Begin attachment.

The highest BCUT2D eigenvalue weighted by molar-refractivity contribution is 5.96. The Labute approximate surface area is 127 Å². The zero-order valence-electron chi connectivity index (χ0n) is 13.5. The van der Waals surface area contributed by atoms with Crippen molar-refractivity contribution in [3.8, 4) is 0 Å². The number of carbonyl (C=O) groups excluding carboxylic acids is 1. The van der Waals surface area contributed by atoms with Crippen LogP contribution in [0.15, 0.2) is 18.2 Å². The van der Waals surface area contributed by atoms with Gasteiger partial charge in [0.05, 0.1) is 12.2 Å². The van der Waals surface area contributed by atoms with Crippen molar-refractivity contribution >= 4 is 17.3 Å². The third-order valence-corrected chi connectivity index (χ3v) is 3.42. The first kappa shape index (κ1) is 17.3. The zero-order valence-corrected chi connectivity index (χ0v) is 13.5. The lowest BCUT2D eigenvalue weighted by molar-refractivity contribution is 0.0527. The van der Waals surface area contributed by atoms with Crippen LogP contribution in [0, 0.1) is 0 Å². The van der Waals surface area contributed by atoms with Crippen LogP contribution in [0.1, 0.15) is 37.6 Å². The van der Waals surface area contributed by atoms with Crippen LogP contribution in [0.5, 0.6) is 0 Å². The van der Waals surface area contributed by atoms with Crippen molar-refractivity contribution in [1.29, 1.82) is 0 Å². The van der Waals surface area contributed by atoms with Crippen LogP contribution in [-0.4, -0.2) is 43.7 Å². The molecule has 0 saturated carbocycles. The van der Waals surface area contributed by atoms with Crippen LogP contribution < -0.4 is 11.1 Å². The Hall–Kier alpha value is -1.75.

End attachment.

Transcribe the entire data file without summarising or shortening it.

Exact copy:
The highest BCUT2D eigenvalue weighted by molar-refractivity contribution is 5.96. The Labute approximate surface area is 127 Å². The zero-order valence-electron chi connectivity index (χ0n) is 13.5. The van der Waals surface area contributed by atoms with Crippen molar-refractivity contribution in [3.8, 4) is 0 Å². The number of carbonyl (C=O) groups excluding carboxylic acids is 1. The van der Waals surface area contributed by atoms with Crippen LogP contribution in [0.15, 0.2) is 18.2 Å². The van der Waals surface area contributed by atoms with Gasteiger partial charge in [0.05, 0.1) is 12.2 Å². The van der Waals surface area contributed by atoms with Crippen molar-refractivity contribution >= 4 is 17.3 Å². The third-order valence-corrected chi connectivity index (χ3v) is 3.42. The first kappa shape index (κ1) is 17.3. The zero-order valence-corrected chi connectivity index (χ0v) is 13.5. The lowest BCUT2D eigenvalue weighted by molar-refractivity contribution is 0.0527. The van der Waals surface area contributed by atoms with Crippen LogP contribution in [0, 0.1) is 0 Å². The van der Waals surface area contributed by atoms with Crippen LogP contribution in [0.1, 0.15) is 37.6 Å². The van der Waals surface area contributed by atoms with Crippen LogP contribution in [0.5, 0.6) is 0 Å². The van der Waals surface area contributed by atoms with Crippen molar-refractivity contribution in [1.29, 1.82) is 0 Å². The van der Waals surface area contributed by atoms with Crippen LogP contribution in [-0.4, -0.2) is 43.7 Å². The molecule has 0 saturated carbocycles. The van der Waals surface area contributed by atoms with Crippen LogP contribution < -0.4 is 11.1 Å². The Hall–Kier alpha value is -1.75.